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Elements of Good Problem-solving Tasks in Thinking Classrooms

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Conference

2020 ASEE Virtual Annual Conference Content Access

Location

Virtual On line

Publication Date

June 22, 2020

Start Date

June 22, 2020

End Date

June 26, 2021

Conference Session

Mathematics Division Technical Session 1: Best Practices in Engineering Math Education

Tagged Division

Mathematics

Tagged Topic

Diversity

Page Count

12

DOI

10.18260/1-2--34516

Permanent URL

https://peer.asee.org/34516

Download Count

124

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Paper Authors

biography

Nathaniel Rossi Arizona State University Orcid 16x16 orcid.org/0000-0001-5248-0366

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Nathaniel Rossi is an undergraduate student studying for a B.S in Mechanical Engineering Systems at Arizona State University.

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biography

Adam R. Carberry Arizona State University Orcid 16x16 orcid.org/0000-0003-0041-7060

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Dr. Adam Carberry is an associate professor at Arizona State University in the Fulton Schools of Engineering Polytechnic School. He earned a B.S. in Materials Science Engineering from Alfred University, and received his M.S. and Ph.D., both from Tufts University, in Chemistry and Engineering Education respectively. His research investigates the development of new classroom innovations, assessment techniques, and identifying new ways to empirically understand how engineering students and educators learn. He is currently the chair of the Research in Engineering Education Network (REEN) and an associate editor for the Journal of Engineering Educaiton (JEE). Prior to joining ASU he was a graduate student research assistant at the Tufts’ Center for Engineering Education and Outreach.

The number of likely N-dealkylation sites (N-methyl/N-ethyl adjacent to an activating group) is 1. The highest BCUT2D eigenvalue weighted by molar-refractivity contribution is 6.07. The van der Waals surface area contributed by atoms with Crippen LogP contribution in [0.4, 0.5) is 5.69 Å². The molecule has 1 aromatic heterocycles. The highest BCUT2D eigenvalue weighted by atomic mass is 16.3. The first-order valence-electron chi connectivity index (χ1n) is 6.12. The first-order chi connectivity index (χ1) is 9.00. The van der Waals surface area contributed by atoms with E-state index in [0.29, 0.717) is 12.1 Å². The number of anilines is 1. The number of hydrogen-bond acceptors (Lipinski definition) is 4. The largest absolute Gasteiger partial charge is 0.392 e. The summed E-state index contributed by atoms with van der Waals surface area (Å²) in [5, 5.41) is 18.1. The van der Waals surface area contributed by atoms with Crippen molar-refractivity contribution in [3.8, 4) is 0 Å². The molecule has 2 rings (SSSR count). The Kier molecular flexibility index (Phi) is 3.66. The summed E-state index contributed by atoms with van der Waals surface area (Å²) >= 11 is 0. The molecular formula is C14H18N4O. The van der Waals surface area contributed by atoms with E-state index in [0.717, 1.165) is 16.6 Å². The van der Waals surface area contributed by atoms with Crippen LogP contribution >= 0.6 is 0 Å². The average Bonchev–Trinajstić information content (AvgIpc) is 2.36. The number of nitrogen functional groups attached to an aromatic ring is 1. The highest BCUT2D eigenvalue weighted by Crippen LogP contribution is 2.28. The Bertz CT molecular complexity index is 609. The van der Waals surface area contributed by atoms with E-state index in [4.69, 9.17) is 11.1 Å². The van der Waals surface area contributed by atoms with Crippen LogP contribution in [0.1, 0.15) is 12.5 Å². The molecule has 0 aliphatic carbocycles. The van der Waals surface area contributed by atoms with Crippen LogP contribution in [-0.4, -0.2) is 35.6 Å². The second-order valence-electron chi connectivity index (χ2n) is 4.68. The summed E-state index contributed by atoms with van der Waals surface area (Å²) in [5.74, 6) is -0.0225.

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Scott Adamson Chandler-Gilbert Community College

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Abstract

Engineering is an interdisciplinary field that requires extensive knowledge of STEM topics. The ability to apply mathematical concepts in engineering applications is no exception. Some undergraduate engineering students struggle with early course work typically entrenched in learning underlying mathematics. This is due to students finding it difficult to make connections and apply mathematics outside of routine computational calculations.

Traditional instruction of mathematics has relied predominantly on teacher-centered pedagogies or passive learning (e.g lecture). Active learning differs in that it includes student-centered approaches and has been shown to increase student understanding in STEM courses.

The purpose of this study is to explore and discover what elements lead to good problem-solving tasks in an active learning mathematics focused classroom. Elements were determined using interviews with mathematics instructors that currently use active learning techniques and problem-solving tasks in their classrooms. An instructor’s guidebook will be created and made available based on the findings and discoveries of this study on how to create problem-solving tasks.

The three main categories of emergent themes were task structure, task development, and problem-solving environment. The emergent themes in task structure are useful for understanding what elements make a good problem-solving task. Knowing the particular challenges previous instructors faced in creating an active-learning environment will help instructors avoid common pitfalls. These elements of creating a problem-solving environment will also be included in the guidebook as a class cannot have good problem-solving tasks without an environment conducive to active learning.

Rossi, N., & Carberry, A. R., & Adamson, S. (2020, June), Elements of Good Problem-solving Tasks in Thinking Classrooms Paper presented at 2020 ASEE Virtual Annual Conference Content Access, Virtual On line . 10.18260/1-2--34516

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